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What are lentils?

Lentils are a pulse crop that is part of the legume family. The word “pulse” comes from the Latin word puls, meaning potage or thick soup. Pulses are the dry edible seeds of pod plants and are high in protein and fibre and low in fat.

The common cultivated lentil is botanically classified as Lens culinaris L or Lens esculenta. Alberta produces two major groups of lentil: A Chilean type (large-seeded) and a Persian type (small-seeded). Other niche markets include red-split lentil, zero-tannin lentil and small black (Indian Head) lentil.  Lentils are primarily used for food with only a relatively minor amount used as livestock feed. The two main market classes of lentil are the green and red types. Green lentil is usually marketed as a whole seed, while red lentil is marketed as whole seed or in dehulled and split form. The majority of world lentil production and trade is in red lentil.  (

Figure 1: Lentil Field


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Where do lentils grow?

Lentils are a cool season crop and are grown across the province, but primarily in the south.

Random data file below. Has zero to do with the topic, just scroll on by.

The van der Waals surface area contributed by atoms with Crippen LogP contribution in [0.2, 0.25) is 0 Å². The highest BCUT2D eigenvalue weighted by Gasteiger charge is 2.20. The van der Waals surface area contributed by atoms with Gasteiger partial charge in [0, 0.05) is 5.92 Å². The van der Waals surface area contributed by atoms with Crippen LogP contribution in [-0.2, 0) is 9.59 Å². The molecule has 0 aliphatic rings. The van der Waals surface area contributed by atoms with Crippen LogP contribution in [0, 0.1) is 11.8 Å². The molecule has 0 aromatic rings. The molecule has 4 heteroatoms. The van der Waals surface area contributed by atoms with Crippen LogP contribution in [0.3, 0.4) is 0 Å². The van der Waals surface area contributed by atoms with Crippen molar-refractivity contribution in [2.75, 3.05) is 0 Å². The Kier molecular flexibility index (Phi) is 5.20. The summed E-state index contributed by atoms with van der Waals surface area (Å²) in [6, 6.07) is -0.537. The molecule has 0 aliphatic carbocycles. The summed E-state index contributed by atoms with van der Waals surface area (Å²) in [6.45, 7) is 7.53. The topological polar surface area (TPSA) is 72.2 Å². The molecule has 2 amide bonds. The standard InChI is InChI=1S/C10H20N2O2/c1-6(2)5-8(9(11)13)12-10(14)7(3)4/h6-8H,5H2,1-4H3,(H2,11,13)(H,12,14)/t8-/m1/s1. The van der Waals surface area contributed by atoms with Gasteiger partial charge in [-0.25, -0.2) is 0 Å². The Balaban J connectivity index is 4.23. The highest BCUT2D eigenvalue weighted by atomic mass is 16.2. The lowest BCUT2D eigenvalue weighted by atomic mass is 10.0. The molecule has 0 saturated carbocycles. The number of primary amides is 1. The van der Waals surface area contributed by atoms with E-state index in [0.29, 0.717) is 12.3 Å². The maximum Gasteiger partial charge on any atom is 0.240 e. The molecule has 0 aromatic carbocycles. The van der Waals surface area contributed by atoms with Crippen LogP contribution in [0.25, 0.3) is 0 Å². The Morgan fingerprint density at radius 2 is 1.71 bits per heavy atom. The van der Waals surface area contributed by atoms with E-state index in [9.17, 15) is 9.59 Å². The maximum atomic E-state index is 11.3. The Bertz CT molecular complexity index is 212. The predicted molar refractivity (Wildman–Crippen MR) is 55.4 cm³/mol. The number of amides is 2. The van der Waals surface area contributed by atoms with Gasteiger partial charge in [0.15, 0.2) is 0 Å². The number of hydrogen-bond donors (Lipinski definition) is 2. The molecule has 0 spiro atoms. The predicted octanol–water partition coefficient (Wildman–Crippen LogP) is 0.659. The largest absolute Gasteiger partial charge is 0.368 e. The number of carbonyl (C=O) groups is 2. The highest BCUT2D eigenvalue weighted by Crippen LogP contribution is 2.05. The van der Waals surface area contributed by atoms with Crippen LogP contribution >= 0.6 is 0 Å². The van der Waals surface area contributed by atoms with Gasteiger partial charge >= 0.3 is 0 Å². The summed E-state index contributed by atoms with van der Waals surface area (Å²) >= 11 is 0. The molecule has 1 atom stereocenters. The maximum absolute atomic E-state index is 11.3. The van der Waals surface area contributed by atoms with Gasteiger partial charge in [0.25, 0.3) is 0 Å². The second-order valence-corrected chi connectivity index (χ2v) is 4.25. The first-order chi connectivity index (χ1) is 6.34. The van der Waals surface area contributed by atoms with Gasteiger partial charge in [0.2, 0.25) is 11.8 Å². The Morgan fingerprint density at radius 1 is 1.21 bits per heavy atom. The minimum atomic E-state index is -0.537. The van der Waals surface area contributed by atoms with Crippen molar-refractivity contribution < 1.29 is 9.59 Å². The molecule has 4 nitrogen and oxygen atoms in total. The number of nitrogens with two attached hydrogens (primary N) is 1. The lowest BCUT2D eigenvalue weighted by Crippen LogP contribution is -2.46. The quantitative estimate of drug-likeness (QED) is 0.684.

In 2019, Alberta’s pulse growers grew 162,600 metric tonnes of lentils on 374,200 acres, with total farm cash receipts of $65.5 Million. Alberta’s lentil exports were valued at $90 Million with the majority of Alberta’s lentil crop exported to India ($55.6 Million) and Sri Lanka ($10.3 Million). The remaining countries purchase significantly less – Pakistan, Colombia, Turkey, United Arab Emirates, Algeria, Egypt, Malaysia, Ecuador and others. As a food crop, Canada has the majority of world production, followed by India, Australia, Turkey and Nepal. (Source: Alberta Agriculture and Forestry, Economics and Competitiveness Branch).

Figure 2:  Lentil Field with Machinery

Consider growing lentils if …

  • You live in Southern Alberta, Central Alberta, or the Peace River Region.
  • Your soil pH is between 6.0 and 8.0.
  • You’re growing in the Dark Brown or Thin Black soil zones.
  • You do not have high levels of flooding or salinity in your fields.
  • You’re interested in marketing flexibility that includes markets for human consumption (including fractionation), and animal consumption when the product grades lower than Canada No. 3.